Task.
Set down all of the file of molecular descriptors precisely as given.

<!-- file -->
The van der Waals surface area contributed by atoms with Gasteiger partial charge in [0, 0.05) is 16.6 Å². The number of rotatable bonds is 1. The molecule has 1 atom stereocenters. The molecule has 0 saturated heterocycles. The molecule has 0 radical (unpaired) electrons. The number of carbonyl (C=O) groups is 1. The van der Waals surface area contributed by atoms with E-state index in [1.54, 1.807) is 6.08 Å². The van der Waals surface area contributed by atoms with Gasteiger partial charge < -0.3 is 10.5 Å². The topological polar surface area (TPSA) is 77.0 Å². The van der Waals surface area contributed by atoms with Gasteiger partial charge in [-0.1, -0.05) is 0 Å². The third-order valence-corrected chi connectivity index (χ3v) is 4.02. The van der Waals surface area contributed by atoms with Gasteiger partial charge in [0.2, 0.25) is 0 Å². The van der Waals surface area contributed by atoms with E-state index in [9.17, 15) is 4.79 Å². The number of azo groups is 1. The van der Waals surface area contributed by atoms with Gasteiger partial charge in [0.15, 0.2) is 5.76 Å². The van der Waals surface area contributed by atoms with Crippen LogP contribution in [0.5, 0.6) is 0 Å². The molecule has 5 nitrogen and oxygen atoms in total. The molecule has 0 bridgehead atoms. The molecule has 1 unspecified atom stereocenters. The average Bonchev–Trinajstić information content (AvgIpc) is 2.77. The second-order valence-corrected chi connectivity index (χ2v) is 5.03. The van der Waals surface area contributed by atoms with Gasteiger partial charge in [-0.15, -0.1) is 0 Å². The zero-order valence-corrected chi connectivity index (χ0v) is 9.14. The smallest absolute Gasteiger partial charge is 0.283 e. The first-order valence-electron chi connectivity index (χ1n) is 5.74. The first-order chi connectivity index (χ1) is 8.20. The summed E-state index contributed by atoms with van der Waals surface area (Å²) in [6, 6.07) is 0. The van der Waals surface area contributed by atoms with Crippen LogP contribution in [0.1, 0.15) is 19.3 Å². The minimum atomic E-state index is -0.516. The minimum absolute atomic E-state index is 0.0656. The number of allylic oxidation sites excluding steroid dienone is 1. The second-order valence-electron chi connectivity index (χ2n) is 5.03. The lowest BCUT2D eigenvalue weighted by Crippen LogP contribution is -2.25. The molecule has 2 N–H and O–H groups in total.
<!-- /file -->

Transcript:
The van der Waals surface area contributed by atoms with Gasteiger partial charge in [0, 0.05) is 16.6 Å². The number of rotatable bonds is 1. The molecule has 1 atom stereocenters. The molecule has 0 saturated heterocycles. The molecule has 0 radical (unpaired) electrons. The number of carbonyl (C=O) groups is 1. The van der Waals surface area contributed by atoms with E-state index in [1.54, 1.807) is 6.08 Å². The van der Waals surface area contributed by atoms with Gasteiger partial charge < -0.3 is 10.5 Å². The topological polar surface area (TPSA) is 77.0 Å². The van der Waals surface area contributed by atoms with Gasteiger partial charge in [-0.1, -0.05) is 0 Å². The third-order valence-corrected chi connectivity index (χ3v) is 4.02. The van der Waals surface area contributed by atoms with Gasteiger partial charge in [0.2, 0.25) is 0 Å². The van der Waals surface area contributed by atoms with E-state index in [9.17, 15) is 4.79 Å². The number of azo groups is 1. The van der Waals surface area contributed by atoms with Gasteiger partial charge in [0.15, 0.2) is 5.76 Å². The van der Waals surface area contributed by atoms with Crippen LogP contribution in [0.5, 0.6) is 0 Å². The molecule has 5 nitrogen and oxygen atoms in total. The molecule has 0 bridgehead atoms. The molecule has 1 unspecified atom stereocenters. The average Bonchev–Trinajstić information content (AvgIpc) is 2.77. The second-order valence-corrected chi connectivity index (χ2v) is 5.03. The van der Waals surface area contributed by atoms with Gasteiger partial charge in [-0.15, -0.1) is 0 Å². The zero-order valence-corrected chi connectivity index (χ0v) is 9.14. The smallest absolute Gasteiger partial charge is 0.283 e. The first-order valence-electron chi connectivity index (χ1n) is 5.74. The first-order chi connectivity index (χ1) is 8.20. The summed E-state index contributed by atoms with van der Waals surface area (Å²) in [6, 6.07) is 0. The van der Waals surface area contributed by atoms with Crippen LogP contribution in [0.1, 0.15) is 19.3 Å². The minimum atomic E-state index is -0.516. The minimum absolute atomic E-state index is 0.0656. The number of allylic oxidation sites excluding steroid dienone is 1. The second-order valence-electron chi connectivity index (χ2n) is 5.03. The lowest BCUT2D eigenvalue weighted by Crippen LogP contribution is -2.25. The molecule has 2 N–H and O–H groups in total.